By Deadly Chakram <dwelf82@yahoo.com>

Rated: PG-13

Submitted: June 2011

Summary: A year after Nor’s defeat, his father comes to exact his revenge on Kal-El. Warning: There will be a little blood.

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Disclaimer: I own pretty much none of the characters showcased in this story. They belong to DC comics and the producers of Lois and Clark, and anyone else with a stake in the Superman franchise. I just like to take out the characters every once in a while and play with them. I always return them to my toy box, sometimes a little worse for wear (mentally and physically).

I make nothing from this story, aside from the reviews that you, my dear readers, leave for me. It is my muse’s lifeblood.

Also: Please note that the random, unexplained infant at the end of “The Family Hour” does not appear in this story. It is the only major deviation that I threw into the story. And also note: Some of the ideas expressed here come from Superman II, like the Phantom Zone and the power crystals. And no, the name of Thor is not inspired by the Thor comic hero. I just like mythological names and wanted something that kind of mimicked the name of Nor.

And now, without further ado, on with the story!


Clark sighed as he raked his hand through his wet, disheveled hair. He leaned lightly against the mop in his other hand, careful not to splinter it like he had the last one, not ten minutes prior. His clothes clung to him wetly, uncomfortably. He stood in the basement of the house he and Lois had purchased a little less than a year before. Puddles of water still covered patches of the cement floor. He’d gotten up that morning and had turned on the shower only to find that there was no hot water. Investigation of the hot water heater in the basement had shown that the old appliance had finally given up the last of its life, the bottom literally bursting, pumping water into the basement for who knew how many hours. He’d called the plumber and had the tank replaced with a new one, but the basement was still a mess. Moving at super-speed, he managed to finally get the worst of the water up off the floor. Thankfully, there had not been many boxes on the basement floor, and what had been left on the floor had wisely been stored in plastic bins at Lois’ instance.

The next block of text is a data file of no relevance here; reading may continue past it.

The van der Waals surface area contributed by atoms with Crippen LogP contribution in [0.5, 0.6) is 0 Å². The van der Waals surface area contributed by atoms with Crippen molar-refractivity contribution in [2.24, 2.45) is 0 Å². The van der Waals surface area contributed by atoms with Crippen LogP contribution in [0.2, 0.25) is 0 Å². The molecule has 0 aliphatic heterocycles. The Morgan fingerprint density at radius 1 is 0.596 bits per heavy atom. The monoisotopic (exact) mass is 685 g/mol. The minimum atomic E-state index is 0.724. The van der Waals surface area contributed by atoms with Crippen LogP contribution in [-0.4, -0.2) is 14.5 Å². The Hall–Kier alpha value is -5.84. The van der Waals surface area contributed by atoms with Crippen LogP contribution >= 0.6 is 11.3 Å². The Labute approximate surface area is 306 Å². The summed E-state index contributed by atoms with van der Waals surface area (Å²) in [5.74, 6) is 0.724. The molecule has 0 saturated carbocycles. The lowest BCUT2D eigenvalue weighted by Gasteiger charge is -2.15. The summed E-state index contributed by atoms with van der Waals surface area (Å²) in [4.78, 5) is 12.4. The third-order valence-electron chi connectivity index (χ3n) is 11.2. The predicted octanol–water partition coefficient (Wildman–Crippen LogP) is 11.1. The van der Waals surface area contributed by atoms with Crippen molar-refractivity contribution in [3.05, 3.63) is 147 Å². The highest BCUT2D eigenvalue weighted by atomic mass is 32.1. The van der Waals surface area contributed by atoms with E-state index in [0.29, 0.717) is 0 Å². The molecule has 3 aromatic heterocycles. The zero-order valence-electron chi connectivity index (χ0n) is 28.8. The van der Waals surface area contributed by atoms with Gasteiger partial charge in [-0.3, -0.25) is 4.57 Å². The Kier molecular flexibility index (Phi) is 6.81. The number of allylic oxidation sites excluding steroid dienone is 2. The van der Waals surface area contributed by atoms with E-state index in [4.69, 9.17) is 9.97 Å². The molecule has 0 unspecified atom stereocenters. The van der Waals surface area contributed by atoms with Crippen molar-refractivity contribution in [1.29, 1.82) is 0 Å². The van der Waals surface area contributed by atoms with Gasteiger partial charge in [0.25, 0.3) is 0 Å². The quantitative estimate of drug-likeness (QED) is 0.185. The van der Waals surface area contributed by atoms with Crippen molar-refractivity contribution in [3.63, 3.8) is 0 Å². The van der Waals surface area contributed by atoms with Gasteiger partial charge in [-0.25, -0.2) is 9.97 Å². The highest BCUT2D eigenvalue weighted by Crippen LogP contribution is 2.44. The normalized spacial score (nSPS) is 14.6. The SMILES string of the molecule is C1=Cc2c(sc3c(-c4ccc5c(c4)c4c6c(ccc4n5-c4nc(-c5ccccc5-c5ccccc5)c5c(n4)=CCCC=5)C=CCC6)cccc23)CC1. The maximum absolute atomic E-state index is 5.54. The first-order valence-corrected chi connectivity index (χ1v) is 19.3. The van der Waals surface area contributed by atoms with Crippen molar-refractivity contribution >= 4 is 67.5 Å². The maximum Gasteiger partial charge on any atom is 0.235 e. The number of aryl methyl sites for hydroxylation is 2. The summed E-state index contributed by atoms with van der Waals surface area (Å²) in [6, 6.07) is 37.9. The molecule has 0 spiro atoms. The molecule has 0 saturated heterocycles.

Satisfied, he picked through the five cardboard boxes that had been down there. Books. He groaned as he realized that the books were complete losses. He gathered the boxes together and brought them up and outside to the recycling pail.

“Good look for you,” Lois said, appreciatively eyeing the sodden clothing that clung to his body, leaving very little to the imagination. “What was in the boxes?” She lightly shut the top of her laptop, taking a break from the story that she and Clark were currently working on.

Clark flashed a brilliant smile at his wife. “Books mostly. A few magazines that I saved for some reason or another. No big loss. I haven’t looked at them for ages. I think one of them has some of my college textbooks still.” He shook his head as if to say he really didn’t know why he’d been saving them.

He moved to head upstairs to the bedroom.

“And just where do you think you’re going?” Lois arched her eyebrow.

“To change.”

“That’s what you think,” she said, a hint of mischief in her eyes as she stood to follow him.

Clark knew the look and chuckled. How had he gotten so lucky to have this woman in his life and who eagerly returned the love that he had for her?

He headed up the stairs, Lois at his heels, swatting playfully at his backside.

“Hey, whatever happened to that harem outfit?” he teased.

“I burned it after I made a fool out of myself by coming to your apartment in it.”


Kal-El, said a voice inside of his mind. He froze on the third step from the top, his hand gripping the banister tightly.

Zara? he thought back tentatively.

Yes, came the reply. I very much need to speak with you.

Uh, ok.

Ching and I know where to find you. We will be there in less than five minutes.

“What?” Lois said, her eyes searching his face.

Clark knew that he must have had that far-off gaze of his as he’d communicated with Zara. “I, uh, think we’re about to have some company. That was Zara. And Ching, apparently.”

Lois groaned as her stomach lurched. The last time she’d seen the Kryptonians, they had tried to take Clark away from her so that he could save New Krypton from civil war. He’d managed to return when Lord Nor had come to Earth and taken Smallville hostage. Clark had won his right to stay on Earth but had nearly died twice in the effort. Convicted of high treason, he’d only barely escaped having his molecules dispersed to the universe, and then Colonel Cash had released a gas bomb laced with Kryptonite as Clark and Nor had dueled. In both cases, Clark had escaped death by the skin of his teeth.

Clark saw his wife’s face go ashen and tried to reassure her. “Hey, it’s ok. I bet they’re just coming for...a social visit.”

“We don’t get social visits, Clark. We get crazy people and psycho killers and aliens looking to kidnap my husband!”

She stumped unhappily up the stairs after him, unwilling to let him out of her sight, lest Zara and Ching steal him away while her back was turned. And yet, she had to admit, they had parted on good terms - as friends almost. Moments later, they made their way back down and into the living room, Clark showered and dressed in faded maroon shorts and an ash gray shirt. They stopped short as they took in the sight of people in their living room.